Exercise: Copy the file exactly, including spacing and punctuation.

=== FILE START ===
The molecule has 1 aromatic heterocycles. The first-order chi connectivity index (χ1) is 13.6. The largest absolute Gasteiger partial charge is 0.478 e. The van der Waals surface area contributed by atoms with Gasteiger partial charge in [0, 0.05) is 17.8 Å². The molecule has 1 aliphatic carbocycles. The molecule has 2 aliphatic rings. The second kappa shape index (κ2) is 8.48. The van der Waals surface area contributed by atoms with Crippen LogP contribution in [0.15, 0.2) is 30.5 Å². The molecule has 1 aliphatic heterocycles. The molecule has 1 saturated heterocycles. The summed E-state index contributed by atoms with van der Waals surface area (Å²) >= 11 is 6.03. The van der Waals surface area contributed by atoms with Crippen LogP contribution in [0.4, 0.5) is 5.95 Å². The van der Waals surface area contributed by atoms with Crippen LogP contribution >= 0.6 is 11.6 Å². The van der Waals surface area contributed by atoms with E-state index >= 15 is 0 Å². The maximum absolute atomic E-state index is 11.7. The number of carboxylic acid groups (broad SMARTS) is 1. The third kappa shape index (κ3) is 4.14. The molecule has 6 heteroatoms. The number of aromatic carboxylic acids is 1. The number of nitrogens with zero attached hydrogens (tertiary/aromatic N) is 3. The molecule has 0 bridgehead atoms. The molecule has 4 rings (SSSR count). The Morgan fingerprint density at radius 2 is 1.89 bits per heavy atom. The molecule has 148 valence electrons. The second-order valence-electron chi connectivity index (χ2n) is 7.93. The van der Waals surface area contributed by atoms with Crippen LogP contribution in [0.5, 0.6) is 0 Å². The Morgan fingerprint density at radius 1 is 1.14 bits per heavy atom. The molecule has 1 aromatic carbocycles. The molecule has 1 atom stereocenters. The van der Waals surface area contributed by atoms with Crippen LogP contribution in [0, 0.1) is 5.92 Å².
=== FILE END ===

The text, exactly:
The molecule has 1 aromatic heterocycles. The first-order chi connectivity index (χ1) is 13.6. The largest absolute Gasteiger partial charge is 0.478 e. The van der Waals surface area contributed by atoms with Gasteiger partial charge in [0, 0.05) is 17.8 Å². The molecule has 1 aliphatic carbocycles. The molecule has 2 aliphatic rings. The second kappa shape index (κ2) is 8.48. The van der Waals surface area contributed by atoms with Crippen LogP contribution in [0.15, 0.2) is 30.5 Å². The molecule has 1 aliphatic heterocycles. The molecule has 1 saturated heterocycles. The summed E-state index contributed by atoms with van der Waals surface area (Å²) >= 11 is 6.03. The van der Waals surface area contributed by atoms with Crippen LogP contribution in [0.4, 0.5) is 5.95 Å². The van der Waals surface area contributed by atoms with Crippen LogP contribution >= 0.6 is 11.6 Å². The van der Waals surface area contributed by atoms with E-state index >= 15 is 0 Å². The maximum absolute atomic E-state index is 11.7. The number of carboxylic acid groups (broad SMARTS) is 1. The third kappa shape index (κ3) is 4.14. The molecule has 6 heteroatoms. The number of aromatic carboxylic acids is 1. The number of nitrogens with zero attached hydrogens (tertiary/aromatic N) is 3. The molecule has 0 bridgehead atoms. The molecule has 4 rings (SSSR count). The Morgan fingerprint density at radius 2 is 1.89 bits per heavy atom. The molecule has 148 valence electrons. The second-order valence-electron chi connectivity index (χ2n) is 7.93. The van der Waals surface area contributed by atoms with Crippen LogP contribution in [0.5, 0.6) is 0 Å². The Morgan fingerprint density at radius 1 is 1.14 bits per heavy atom. The molecule has 1 aromatic carbocycles. The molecule has 1 atom stereocenters. The van der Waals surface area contributed by atoms with Crippen LogP contribution in [0, 0.1) is 5.92 Å².